Everyone’s favourite Veijklandish oddball, Holgeir, made a drastic career move in the early 2005, when he decided to call it quits with The Organdicks, a group that has become the most central part of the Siko family and – maybe even more importantly – a group he took part founding four years earlier.
Since then Holgeir has been working on his new material which draws heavily from a peculiar form of Veijklandish folk music, fæstsjungst, that has been sung on the tiny island for centuries. Each generation introduces the next one to this rhythmic music that completely consists of chanting, buzzing and clicking made with the mouth, tongue and throat. Words are rarely used.
Normally, fæstsjungst is sung by groups of four or more individuals, but Holgeir takes advantage of modern technology and sings with himself with the help of a sequencer program.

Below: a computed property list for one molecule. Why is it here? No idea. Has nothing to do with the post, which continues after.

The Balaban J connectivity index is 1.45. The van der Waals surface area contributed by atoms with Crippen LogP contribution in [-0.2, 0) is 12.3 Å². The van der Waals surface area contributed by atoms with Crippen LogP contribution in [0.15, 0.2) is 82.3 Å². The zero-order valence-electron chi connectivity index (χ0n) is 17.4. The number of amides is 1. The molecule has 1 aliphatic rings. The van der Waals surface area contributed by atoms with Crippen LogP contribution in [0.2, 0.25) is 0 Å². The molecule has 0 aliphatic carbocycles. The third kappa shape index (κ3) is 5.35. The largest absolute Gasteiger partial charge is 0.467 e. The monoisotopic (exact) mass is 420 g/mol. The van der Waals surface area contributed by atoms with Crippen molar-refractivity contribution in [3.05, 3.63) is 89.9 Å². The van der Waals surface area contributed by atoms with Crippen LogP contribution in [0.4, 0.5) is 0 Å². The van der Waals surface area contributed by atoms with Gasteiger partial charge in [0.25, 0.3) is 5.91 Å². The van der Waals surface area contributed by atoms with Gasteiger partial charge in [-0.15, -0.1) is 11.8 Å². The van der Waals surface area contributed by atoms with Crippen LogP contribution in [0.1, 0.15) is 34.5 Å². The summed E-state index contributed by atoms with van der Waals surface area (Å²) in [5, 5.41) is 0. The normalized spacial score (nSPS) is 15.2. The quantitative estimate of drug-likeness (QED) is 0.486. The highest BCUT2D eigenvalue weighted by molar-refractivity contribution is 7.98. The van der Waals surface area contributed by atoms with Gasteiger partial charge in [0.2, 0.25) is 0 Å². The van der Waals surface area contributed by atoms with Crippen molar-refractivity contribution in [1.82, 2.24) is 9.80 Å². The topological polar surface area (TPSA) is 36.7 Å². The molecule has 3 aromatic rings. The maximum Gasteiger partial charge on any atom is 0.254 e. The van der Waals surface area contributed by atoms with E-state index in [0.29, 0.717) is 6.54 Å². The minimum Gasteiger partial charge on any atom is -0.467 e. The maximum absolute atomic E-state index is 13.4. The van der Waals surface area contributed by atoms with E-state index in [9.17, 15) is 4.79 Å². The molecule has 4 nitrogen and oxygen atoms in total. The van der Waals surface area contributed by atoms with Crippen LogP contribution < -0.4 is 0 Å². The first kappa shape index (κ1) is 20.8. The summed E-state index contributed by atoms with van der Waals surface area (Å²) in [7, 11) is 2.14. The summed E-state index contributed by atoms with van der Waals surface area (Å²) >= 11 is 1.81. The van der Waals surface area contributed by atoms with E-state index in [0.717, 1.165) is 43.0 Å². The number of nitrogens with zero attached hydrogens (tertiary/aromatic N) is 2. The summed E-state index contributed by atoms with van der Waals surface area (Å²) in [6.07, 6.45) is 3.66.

Holgeir’s fæstsjungst is a modern version of this ancient tradition, with influences drawn from present day hip hop, jazz, avantgarde and the like. His fellow Veijklandish people have celebrated his music even though people often tend to frown upon reformists such as Holgeir. It is hard to frown upon Holgeir’s music, though.